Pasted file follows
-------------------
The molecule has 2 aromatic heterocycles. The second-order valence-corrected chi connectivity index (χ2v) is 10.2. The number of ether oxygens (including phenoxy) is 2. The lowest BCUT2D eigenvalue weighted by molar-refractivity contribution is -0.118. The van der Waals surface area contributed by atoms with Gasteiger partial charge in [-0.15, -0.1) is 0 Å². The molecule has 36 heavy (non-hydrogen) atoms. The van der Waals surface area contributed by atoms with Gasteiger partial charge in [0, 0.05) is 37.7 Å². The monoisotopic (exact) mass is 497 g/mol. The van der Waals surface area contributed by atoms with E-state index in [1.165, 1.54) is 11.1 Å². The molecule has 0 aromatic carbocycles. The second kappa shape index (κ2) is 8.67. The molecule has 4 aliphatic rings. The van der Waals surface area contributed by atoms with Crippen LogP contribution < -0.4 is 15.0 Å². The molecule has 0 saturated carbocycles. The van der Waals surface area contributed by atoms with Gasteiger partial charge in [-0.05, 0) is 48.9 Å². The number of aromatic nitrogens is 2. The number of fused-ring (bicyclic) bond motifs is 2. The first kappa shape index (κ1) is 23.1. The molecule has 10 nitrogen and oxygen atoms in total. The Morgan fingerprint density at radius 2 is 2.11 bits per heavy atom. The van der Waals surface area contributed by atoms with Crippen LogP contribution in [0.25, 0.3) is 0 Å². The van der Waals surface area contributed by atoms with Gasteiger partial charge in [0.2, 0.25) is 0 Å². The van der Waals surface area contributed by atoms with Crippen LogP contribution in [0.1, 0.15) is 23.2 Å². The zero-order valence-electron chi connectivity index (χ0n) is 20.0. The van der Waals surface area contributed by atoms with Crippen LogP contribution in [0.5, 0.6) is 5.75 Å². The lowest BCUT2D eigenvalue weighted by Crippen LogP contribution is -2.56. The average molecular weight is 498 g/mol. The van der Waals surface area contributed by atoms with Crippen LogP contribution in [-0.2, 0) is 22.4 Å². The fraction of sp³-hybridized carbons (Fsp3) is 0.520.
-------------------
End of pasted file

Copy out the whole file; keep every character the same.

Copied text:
The molecule has 2 aromatic heterocycles. The second-order valence-corrected chi connectivity index (χ2v) is 10.2. The number of ether oxygens (including phenoxy) is 2. The lowest BCUT2D eigenvalue weighted by molar-refractivity contribution is -0.118. The van der Waals surface area contributed by atoms with Gasteiger partial charge in [-0.15, -0.1) is 0 Å². The molecule has 36 heavy (non-hydrogen) atoms. The van der Waals surface area contributed by atoms with Gasteiger partial charge in [0, 0.05) is 37.7 Å². The monoisotopic (exact) mass is 497 g/mol. The van der Waals surface area contributed by atoms with E-state index in [1.165, 1.54) is 11.1 Å². The molecule has 0 aromatic carbocycles. The second kappa shape index (κ2) is 8.67. The molecule has 4 aliphatic rings. The van der Waals surface area contributed by atoms with Crippen LogP contribution < -0.4 is 15.0 Å². The molecule has 0 saturated carbocycles. The van der Waals surface area contributed by atoms with Gasteiger partial charge in [-0.05, 0) is 48.9 Å². The number of aromatic nitrogens is 2. The number of fused-ring (bicyclic) bond motifs is 2. The first kappa shape index (κ1) is 23.1. The molecule has 10 nitrogen and oxygen atoms in total. The Morgan fingerprint density at radius 2 is 2.11 bits per heavy atom. The van der Waals surface area contributed by atoms with Crippen LogP contribution in [0.25, 0.3) is 0 Å². The van der Waals surface area contributed by atoms with Gasteiger partial charge in [0.2, 0.25) is 0 Å². The van der Waals surface area contributed by atoms with Crippen LogP contribution in [0.1, 0.15) is 23.2 Å². The zero-order valence-electron chi connectivity index (χ0n) is 20.0. The van der Waals surface area contributed by atoms with Crippen LogP contribution in [0.5, 0.6) is 5.75 Å². The lowest BCUT2D eigenvalue weighted by Crippen LogP contribution is -2.56. The average molecular weight is 498 g/mol. The van der Waals surface area contributed by atoms with Crippen LogP contribution in [-0.2, 0) is 22.4 Å². The fraction of sp³-hybridized carbons (Fsp3) is 0.520.